Extensive market research revealed that people don’t like to eat salads everyday, but prefer it twice or thrice a week. With the rising trend of veganism, people like their salads to be vegetarian. We on-boarded a chef and a nutritionist and developed gourmet salad recipes that we are currently testing in the market. We intend to have a subscription model and aim to sell our salads at Rs 300 a plate (400gms). Once I reach 100 subscribers I will break even.

Yash Patel currently owns a 500 sqft farm. (HT/PHOTO)
Yash Patel currently owns a 500 sqft farm. (HT/PHOTO)

Investment

I invested Rs 15 lakh to set up a 500 sqft farm and that changed the game for me. Today, my farm can churn our 1,500 plates of salad per week. I am also planning to set up another farm of 4000 sqft.

The challenges

Our primary challenge is to educate our potential customers on the benefits of our product. This topic is gaining momentum on social media and more people are aware of the benefits of eating hydroponic food.

Our product – greens and herbs - is something that traditional farmers do not grow or rather cannot grow due to the weather conditions, so there is no issue with that at all. We only grow varieties that you don’t usually get at the local farmers’ market.

Future

We are in the final stages of validating our product and have planned on expanding to a farm that is almost 10 times the current size next year. Our marketing strategy is also in place, but we are waiting to execute everything at the right time as we don’t want a bandwidth we are not able to manage.

The big picture

Shyam Agarwal, Perusal Global (Financial research and advisory)

MarketsandMarkets, a market research company, the global hydroponics market is estimated to grow from $8.1 billion in 2019 to $16.0 billion by 2025, registering a CAGR of 12.1%. The primary drivers for this handsome growth include growing population and the need to ensure food security through alternative high-yield farming techniques as arable land and water have been depleting.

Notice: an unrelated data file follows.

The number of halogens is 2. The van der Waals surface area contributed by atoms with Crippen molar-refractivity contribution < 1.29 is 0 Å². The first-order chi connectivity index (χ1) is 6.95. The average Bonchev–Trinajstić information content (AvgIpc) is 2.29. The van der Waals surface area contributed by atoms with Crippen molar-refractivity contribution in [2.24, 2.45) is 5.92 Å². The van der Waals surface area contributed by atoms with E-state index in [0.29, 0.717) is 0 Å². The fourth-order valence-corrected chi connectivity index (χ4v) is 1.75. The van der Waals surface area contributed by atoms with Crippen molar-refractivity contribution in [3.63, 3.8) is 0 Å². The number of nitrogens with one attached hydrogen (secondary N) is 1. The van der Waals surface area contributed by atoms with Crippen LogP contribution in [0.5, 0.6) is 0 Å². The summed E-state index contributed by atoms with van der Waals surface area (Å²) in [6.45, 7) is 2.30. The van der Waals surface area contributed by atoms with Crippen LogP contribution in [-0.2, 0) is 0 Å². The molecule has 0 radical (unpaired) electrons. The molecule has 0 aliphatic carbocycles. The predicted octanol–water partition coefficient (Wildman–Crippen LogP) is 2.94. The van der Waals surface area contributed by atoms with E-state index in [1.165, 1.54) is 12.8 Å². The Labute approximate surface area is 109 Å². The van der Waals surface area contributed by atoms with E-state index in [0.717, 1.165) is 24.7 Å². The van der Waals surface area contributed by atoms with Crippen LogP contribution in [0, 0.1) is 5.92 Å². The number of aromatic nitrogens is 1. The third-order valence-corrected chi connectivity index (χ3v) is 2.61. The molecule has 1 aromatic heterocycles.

Hydroponics globally has grown because of the high yield (20-25%) and 2-5 times productivity. This system eliminates the use of artificial ripening agents and pesticides creating nutritionally superior vegetables. That said. India’s overall fruit and vegetables (F&V) market was estimated at around Rs 5,00,000 crore in 2015. Even if we assume a meagre 0.5% of this overall market, it translates into a humongous opportunity of around Rs 2,500 crore for hydroponic produce, which may take at least five years to materialise. Renowned business groups such as DS Group and Patanjali are also considering hydroponics on a commercial scale.

A growing awareness and the focus on healthier lifestyles amongst people in India should help hydroponic producers reap benefits in the long term. Moreover, an evolving demand of produce not grown in India such as swiss chard, kale, parsley, oregano and cilantro, provides the necessary tail winds to hydroponics producers.

Shyam Agarwal, Perusal Global (Financial research and advisory) (HT/PHOTO)
Shyam Agarwal, Perusal Global (Financial research and advisory) (HT/PHOTO)

What to watch for?

The lack of tax cuts and incentives is a key factor that hinders the growth of hydroponics in developing regions, as the high set-up costs and running costs can often render operations difficult to sustain. The founders of hydroponic farms should first identify the market/distribution channel to sell its produce. Since hydroponics involves high cost of production, it is imperative for hydroponics growers to keep a check on the competition arising from the local produce in the price-sensitive Indian market. The founders should then work backwards to decide whether the project provides the desired ROI, which is in sync with invested capital and efforts.

Another issue which is a major hinderance to hydroponic farmers is the threat of waterborne diseases. Considering that the nutrient-enriched water is recirculated throughout the system, any kind of waterborne disease that enters the nutrient reservoir often affects the whole crop. As a result, growers often keep their plants spaced out to prevent crowding, which is often how pathogens enter the system.